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Re: Elf Ears

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  • Marti Livingstone
    I apologize if this got sent to the list twice. Catriona On Jul 26, 2010, at 10:02 AM, ... The gentleman s full name is Duke Syr Master Laurelen Darksbane. His
    Message 1 of 13 , Jul 26 8:03 AM
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      I apologize if this got sent to the list twice.
      Catriona

      On Jul 26, 2010, at 10:02 AM,
      AandS50ChallengeCommunity@yahoogroups.com wrote:

      > Well, I don't know about pictures but I do remember distinctly that
      > Duke Sir Lauralen (I'm sure I got that spelling wrong) Baron
      > Cleftlands' wife/Baroness was sporting pointy ears at Cleftlands
      > Decenial event. Can't say whether that was a mundane thing or part
      > of her persona. [...]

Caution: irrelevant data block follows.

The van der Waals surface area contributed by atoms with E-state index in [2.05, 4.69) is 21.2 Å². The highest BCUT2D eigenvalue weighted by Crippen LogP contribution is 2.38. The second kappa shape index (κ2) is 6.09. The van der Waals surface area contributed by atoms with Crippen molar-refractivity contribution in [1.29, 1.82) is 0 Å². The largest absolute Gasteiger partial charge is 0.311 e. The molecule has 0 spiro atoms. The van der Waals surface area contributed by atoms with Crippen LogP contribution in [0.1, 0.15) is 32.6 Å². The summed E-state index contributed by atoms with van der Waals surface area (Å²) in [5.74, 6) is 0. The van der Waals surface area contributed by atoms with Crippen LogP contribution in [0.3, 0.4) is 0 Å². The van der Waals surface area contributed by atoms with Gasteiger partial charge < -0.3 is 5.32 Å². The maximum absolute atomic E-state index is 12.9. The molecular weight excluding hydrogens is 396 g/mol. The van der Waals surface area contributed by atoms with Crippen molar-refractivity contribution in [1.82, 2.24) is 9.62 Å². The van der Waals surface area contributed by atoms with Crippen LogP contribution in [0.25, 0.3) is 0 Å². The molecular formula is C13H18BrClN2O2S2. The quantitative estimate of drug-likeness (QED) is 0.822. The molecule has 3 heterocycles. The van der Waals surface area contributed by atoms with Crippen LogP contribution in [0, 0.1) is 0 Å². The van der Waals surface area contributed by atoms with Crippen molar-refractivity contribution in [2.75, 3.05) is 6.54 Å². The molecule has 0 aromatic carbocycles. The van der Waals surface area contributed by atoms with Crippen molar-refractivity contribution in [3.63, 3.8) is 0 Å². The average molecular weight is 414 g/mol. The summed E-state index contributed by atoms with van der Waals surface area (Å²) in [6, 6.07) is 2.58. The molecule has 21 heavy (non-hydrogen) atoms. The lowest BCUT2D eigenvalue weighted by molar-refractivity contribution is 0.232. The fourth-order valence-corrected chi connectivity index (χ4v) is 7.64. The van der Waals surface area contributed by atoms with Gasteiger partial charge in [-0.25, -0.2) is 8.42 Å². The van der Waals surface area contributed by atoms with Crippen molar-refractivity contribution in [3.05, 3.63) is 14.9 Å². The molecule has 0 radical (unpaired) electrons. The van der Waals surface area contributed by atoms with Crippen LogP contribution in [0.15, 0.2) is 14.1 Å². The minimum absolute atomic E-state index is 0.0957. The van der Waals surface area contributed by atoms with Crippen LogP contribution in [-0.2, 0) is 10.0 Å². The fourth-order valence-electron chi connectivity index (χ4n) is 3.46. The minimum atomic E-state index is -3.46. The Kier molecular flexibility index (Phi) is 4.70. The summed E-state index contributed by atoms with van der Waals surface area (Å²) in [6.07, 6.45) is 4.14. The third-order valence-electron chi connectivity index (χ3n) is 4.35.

> A few years after that a friend of mine was physically threatened
      > for wearing ears to an event. He never came back to the SCA.
      >
      > Aelfwyn

      The gentleman's full name is Duke Syr Master Laurelen Darksbane. His
      wife is Duchess Ithrilliel of Silverlake. Both names certainly are
      more than a nod to the Elven influence in the early SCA. He and she
      were the founding B&B of Cleftlands in 1978. So their names would have
      been chosen in the misty haze of the long ago. I, too, remember the
      Duke wearing pointy ears at events I attended in the mid 80's when I
      first joined.

      I also remember there being a bounty offered on elf ears at several
      Pennsics in the early to mid 90's. Whether the threat was real or not